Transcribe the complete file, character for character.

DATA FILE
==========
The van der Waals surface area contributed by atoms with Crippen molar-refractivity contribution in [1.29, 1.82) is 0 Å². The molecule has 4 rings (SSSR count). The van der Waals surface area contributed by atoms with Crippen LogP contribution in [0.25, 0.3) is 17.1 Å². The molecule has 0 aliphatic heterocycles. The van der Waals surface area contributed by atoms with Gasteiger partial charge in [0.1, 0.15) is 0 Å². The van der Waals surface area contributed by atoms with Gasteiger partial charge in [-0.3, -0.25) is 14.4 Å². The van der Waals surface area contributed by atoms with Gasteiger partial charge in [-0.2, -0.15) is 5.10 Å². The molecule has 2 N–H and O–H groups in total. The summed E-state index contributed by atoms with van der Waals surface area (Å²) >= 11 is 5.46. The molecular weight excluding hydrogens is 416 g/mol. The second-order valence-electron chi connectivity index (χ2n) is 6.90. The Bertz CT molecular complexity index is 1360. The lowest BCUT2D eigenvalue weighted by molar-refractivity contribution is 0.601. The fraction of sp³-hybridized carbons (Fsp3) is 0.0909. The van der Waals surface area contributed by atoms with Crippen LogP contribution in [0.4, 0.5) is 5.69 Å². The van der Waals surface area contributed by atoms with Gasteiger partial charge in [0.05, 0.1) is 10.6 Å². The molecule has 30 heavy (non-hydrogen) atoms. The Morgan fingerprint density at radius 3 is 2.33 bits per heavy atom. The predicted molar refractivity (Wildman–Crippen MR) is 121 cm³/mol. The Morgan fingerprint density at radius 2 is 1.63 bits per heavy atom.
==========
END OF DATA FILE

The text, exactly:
The van der Waals surface area contributed by atoms with Crippen molar-refractivity contribution in [1.29, 1.82) is 0 Å². The molecule has 4 rings (SSSR count). The van der Waals surface area contributed by atoms with Crippen LogP contribution in [0.25, 0.3) is 17.1 Å². The molecule has 0 aliphatic heterocycles. The van der Waals surface area contributed by atoms with Gasteiger partial charge in [0.1, 0.15) is 0 Å². The van der Waals surface area contributed by atoms with Gasteiger partial charge in [-0.3, -0.25) is 14.4 Å². The van der Waals surface area contributed by atoms with Gasteiger partial charge in [-0.2, -0.15) is 5.10 Å². The molecule has 2 N–H and O–H groups in total. The summed E-state index contributed by atoms with van der Waals surface area (Å²) >= 11 is 5.46. The molecular weight excluding hydrogens is 416 g/mol. The second-order valence-electron chi connectivity index (χ2n) is 6.90. The Bertz CT molecular complexity index is 1360. The lowest BCUT2D eigenvalue weighted by molar-refractivity contribution is 0.601. The fraction of sp³-hybridized carbons (Fsp3) is 0.0909. The van der Waals surface area contributed by atoms with Crippen LogP contribution in [0.4, 0.5) is 5.69 Å². The van der Waals surface area contributed by atoms with Gasteiger partial charge in [0.05, 0.1) is 10.6 Å². The molecule has 30 heavy (non-hydrogen) atoms. The Morgan fingerprint density at radius 3 is 2.33 bits per heavy atom. The predicted molar refractivity (Wildman–Crippen MR) is 121 cm³/mol. The Morgan fingerprint density at radius 2 is 1.63 bits per heavy atom.